Seeing How Bodies Move
POSTED ON: March 9, 2022
Earlier this month, passersby were greeted outside the northwest lobby windows of 41 Cooper Square by a dynamic virtual sculpture, generated in real time based on their movement. The exhibition, displayed on a large digital screen facing the street, is the first of a two-part project titled Marionette, developed through a collaboration between Richard Yurewitch, a senior in the School of Art; Ricky Lam, a mechanical engineering sophomore; and Mili Shah, associate professor of mathematics and the 2021 C.V. Starr Distinguished Professor of Engineering.
The interactive installation combines the group’s work across art and engineering as part of the Autonomy Lab and is an extension of the lab’s Vertically Integrated Project research on body-tracking technology, led by Shah. The Marionette project also received support from the 2021 Cooper Union Grant program, which awards funding to student, faculty, and staff initiatives that help advance The Cooper Union’s goals and strategic priorities, including sustained multidisciplinary collaborations.
“Working with two people from the engineering school helped me realize the importance of teamwork,” says Richard Yurewitch, who arrived at Cooper not expecting to write code and was surprised when Shah approached him about the idea of translating movement to data in the digital space. “Mili’s prompt and the promise of commingling my art practice with code motivated me to begin sketching ideas,” Richard says. Ricky Lam found similar opportunities to broaden his thinking: “Working on this project has extended my knowledge of robotics beyond anything else I have worked on so far at Coper Union and has provided an avenue for me to explore creative expression.”
Professor Shah and the students designed the weeklong public exhibition to showcase their research using a body tracking system called BlazePose. Capturing bodily motion through a webcam, the system mirrors viewers’ movements via a 3-D rendering of black lines and spheres against a white background displayed on the screen. As people in front of the camera move their bodies, the digital sculpture responds in real-time. In addition to the interactive visualization facing the street, the Marionette exhibition was livestreamed to external viewers through a video feed website. “Adding this information draws attention to the way our data is used and transmitted by third parties,” the group explains. “It will hopefully cause surprise and bring engagement to the space.” The group has also created an online simulation of the body tracking project.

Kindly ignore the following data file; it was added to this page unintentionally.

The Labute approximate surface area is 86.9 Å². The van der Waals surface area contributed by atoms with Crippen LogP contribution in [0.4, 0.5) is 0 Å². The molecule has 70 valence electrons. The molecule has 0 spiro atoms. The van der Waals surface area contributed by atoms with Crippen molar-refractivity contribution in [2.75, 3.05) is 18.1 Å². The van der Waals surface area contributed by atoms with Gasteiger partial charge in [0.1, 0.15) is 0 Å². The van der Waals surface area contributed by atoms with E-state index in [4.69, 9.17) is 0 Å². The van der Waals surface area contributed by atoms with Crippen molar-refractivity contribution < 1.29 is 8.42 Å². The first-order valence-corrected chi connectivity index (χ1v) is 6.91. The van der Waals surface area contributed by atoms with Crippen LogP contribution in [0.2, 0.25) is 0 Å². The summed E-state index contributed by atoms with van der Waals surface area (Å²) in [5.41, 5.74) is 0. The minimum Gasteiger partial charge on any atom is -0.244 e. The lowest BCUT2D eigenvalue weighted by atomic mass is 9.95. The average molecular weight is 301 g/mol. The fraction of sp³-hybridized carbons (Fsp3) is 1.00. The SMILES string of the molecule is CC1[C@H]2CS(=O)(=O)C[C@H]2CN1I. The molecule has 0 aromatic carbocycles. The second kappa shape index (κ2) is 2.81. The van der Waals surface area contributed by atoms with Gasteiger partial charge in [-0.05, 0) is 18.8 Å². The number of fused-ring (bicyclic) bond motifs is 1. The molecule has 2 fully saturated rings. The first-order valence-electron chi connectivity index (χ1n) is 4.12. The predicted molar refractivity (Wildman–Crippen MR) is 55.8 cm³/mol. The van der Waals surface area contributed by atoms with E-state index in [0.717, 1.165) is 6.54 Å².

The second part of the Marionette project, which is still being planned, will consist of a physical construction akin to the virtual configuration of spheres generated in their exhibition. Like the digital version, it will respond to movements using BlazePose, changing the height of the spheres to match the body positions of its viewers.
Both students see this work as a testament to the immense potential for cross-disciplinary exploration at Cooper. “Being supported by two people from backgrounds vastly different from my own—an engineer and a mathematician—helped me realize the versatility, presence, and importance of various perspectives in my work, and how crucial they are in informing the ideas, practice, and functionality of a work of art that is resolved through code,” Richard says. His mechanical engineering collaborator, Ricky, agrees: “An engineer can help an artist realize their ideas, no matter how ludicrous, while an artist can help create a product with both form and function. There needs to be more interaction between the schools. I’m so grateful to Professor Shah for facilitating this. I hope projects like this become a trend and I see more of this in the future.”